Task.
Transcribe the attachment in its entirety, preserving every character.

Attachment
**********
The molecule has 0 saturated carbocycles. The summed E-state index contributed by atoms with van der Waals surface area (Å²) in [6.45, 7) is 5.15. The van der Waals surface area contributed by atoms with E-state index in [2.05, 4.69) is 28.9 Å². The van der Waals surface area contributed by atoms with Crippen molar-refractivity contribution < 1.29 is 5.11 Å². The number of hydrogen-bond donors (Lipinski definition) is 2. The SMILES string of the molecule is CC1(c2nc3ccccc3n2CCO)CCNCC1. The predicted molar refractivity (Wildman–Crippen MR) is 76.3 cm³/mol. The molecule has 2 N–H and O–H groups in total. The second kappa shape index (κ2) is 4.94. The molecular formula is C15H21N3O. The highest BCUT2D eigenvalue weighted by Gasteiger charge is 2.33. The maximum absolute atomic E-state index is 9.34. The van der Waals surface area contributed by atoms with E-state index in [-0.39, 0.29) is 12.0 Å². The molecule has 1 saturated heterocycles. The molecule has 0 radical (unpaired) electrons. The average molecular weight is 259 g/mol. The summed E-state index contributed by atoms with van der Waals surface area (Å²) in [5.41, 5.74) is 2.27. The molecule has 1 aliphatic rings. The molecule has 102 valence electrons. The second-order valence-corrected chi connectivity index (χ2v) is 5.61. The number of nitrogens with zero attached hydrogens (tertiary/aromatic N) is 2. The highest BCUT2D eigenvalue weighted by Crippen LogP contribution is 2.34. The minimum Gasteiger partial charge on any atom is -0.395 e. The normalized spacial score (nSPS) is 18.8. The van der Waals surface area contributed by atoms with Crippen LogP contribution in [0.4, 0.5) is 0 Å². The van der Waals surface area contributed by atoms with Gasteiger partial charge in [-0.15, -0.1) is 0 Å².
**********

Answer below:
The molecule has 0 saturated carbocycles. The summed E-state index contributed by atoms with van der Waals surface area (Å²) in [6.45, 7) is 5.15. The van der Waals surface area contributed by atoms with E-state index in [2.05, 4.69) is 28.9 Å². The van der Waals surface area contributed by atoms with Crippen molar-refractivity contribution < 1.29 is 5.11 Å². The number of hydrogen-bond donors (Lipinski definition) is 2. The SMILES string of the molecule is CC1(c2nc3ccccc3n2CCO)CCNCC1. The predicted molar refractivity (Wildman–Crippen MR) is 76.3 cm³/mol. The molecule has 2 N–H and O–H groups in total. The second kappa shape index (κ2) is 4.94. The molecular formula is C15H21N3O. The highest BCUT2D eigenvalue weighted by Gasteiger charge is 2.33. The maximum absolute atomic E-state index is 9.34. The van der Waals surface area contributed by atoms with E-state index in [-0.39, 0.29) is 12.0 Å². The molecule has 1 saturated heterocycles. The molecule has 0 radical (unpaired) electrons. The average molecular weight is 259 g/mol. The summed E-state index contributed by atoms with van der Waals surface area (Å²) in [5.41, 5.74) is 2.27. The molecule has 1 aliphatic rings. The molecule has 102 valence electrons. The second-order valence-corrected chi connectivity index (χ2v) is 5.61. The number of nitrogens with zero attached hydrogens (tertiary/aromatic N) is 2. The highest BCUT2D eigenvalue weighted by Crippen LogP contribution is 2.34. The minimum Gasteiger partial charge on any atom is -0.395 e. The normalized spacial score (nSPS) is 18.8. The van der Waals surface area contributed by atoms with Crippen LogP contribution in [0.4, 0.5) is 0 Å². The van der Waals surface area contributed by atoms with Gasteiger partial charge in [-0.15, -0.1) is 0 Å².